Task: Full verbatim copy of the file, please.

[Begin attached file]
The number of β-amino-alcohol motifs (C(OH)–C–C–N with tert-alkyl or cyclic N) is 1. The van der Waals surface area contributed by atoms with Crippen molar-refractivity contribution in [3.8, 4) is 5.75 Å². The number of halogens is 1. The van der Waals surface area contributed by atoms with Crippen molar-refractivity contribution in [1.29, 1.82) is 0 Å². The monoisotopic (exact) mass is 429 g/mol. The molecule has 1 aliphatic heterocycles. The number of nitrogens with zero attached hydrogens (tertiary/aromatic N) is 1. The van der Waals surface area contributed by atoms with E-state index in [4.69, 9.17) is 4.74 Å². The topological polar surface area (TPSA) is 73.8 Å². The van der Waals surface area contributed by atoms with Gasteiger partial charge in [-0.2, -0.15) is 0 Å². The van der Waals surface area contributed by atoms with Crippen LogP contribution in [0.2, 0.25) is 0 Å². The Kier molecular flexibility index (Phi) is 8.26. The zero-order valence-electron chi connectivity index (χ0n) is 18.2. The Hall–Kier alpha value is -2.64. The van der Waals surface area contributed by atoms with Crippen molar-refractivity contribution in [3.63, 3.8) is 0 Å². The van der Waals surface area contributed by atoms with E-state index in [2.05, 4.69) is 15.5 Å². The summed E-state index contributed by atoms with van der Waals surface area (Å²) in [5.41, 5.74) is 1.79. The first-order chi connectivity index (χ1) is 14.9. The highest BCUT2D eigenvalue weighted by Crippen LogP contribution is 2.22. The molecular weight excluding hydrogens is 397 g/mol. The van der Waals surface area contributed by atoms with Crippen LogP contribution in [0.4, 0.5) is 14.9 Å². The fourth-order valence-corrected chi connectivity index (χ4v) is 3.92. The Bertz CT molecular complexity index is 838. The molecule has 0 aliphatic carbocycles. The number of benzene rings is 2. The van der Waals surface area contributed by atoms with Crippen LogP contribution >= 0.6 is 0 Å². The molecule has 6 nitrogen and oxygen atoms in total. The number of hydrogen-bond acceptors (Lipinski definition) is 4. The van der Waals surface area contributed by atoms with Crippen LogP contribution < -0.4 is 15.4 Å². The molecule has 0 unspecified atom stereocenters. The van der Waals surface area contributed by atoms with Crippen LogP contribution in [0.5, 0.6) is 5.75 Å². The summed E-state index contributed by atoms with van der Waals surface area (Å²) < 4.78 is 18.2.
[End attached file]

The number of β-amino-alcohol motifs (C(OH)–C–C–N with tert-alkyl or cyclic N) is 1. The van der Waals surface area contributed by atoms with Crippen molar-refractivity contribution in [3.8, 4) is 5.75 Å². The number of halogens is 1. The van der Waals surface area contributed by atoms with Crippen molar-refractivity contribution in [1.29, 1.82) is 0 Å². The monoisotopic (exact) mass is 429 g/mol. The molecule has 1 aliphatic heterocycles. The number of nitrogens with zero attached hydrogens (tertiary/aromatic N) is 1. The van der Waals surface area contributed by atoms with E-state index in [4.69, 9.17) is 4.74 Å². The topological polar surface area (TPSA) is 73.8 Å². The van der Waals surface area contributed by atoms with Gasteiger partial charge in [-0.2, -0.15) is 0 Å². The van der Waals surface area contributed by atoms with Crippen LogP contribution in [0.2, 0.25) is 0 Å². The Kier molecular flexibility index (Phi) is 8.26. The zero-order valence-electron chi connectivity index (χ0n) is 18.2. The Hall–Kier alpha value is -2.64. The van der Waals surface area contributed by atoms with Crippen molar-refractivity contribution in [3.63, 3.8) is 0 Å². The van der Waals surface area contributed by atoms with E-state index in [2.05, 4.69) is 15.5 Å². The summed E-state index contributed by atoms with van der Waals surface area (Å²) in [5.41, 5.74) is 1.79. The first-order chi connectivity index (χ1) is 14.9. The highest BCUT2D eigenvalue weighted by Crippen LogP contribution is 2.22. The molecular weight excluding hydrogens is 397 g/mol. The van der Waals surface area contributed by atoms with Crippen LogP contribution in [0.4, 0.5) is 14.9 Å². The fourth-order valence-corrected chi connectivity index (χ4v) is 3.92. The Bertz CT molecular complexity index is 838. The molecule has 0 aliphatic carbocycles. The number of benzene rings is 2. The van der Waals surface area contributed by atoms with Crippen LogP contribution >= 0.6 is 0 Å². The molecule has 6 nitrogen and oxygen atoms in total. The number of hydrogen-bond acceptors (Lipinski definition) is 4. The van der Waals surface area contributed by atoms with Crippen LogP contribution < -0.4 is 15.4 Å². The molecule has 0 unspecified atom stereocenters. The van der Waals surface area contributed by atoms with Crippen LogP contribution in [0.5, 0.6) is 5.75 Å². The summed E-state index contributed by atoms with van der Waals surface area (Å²) < 4.78 is 18.2.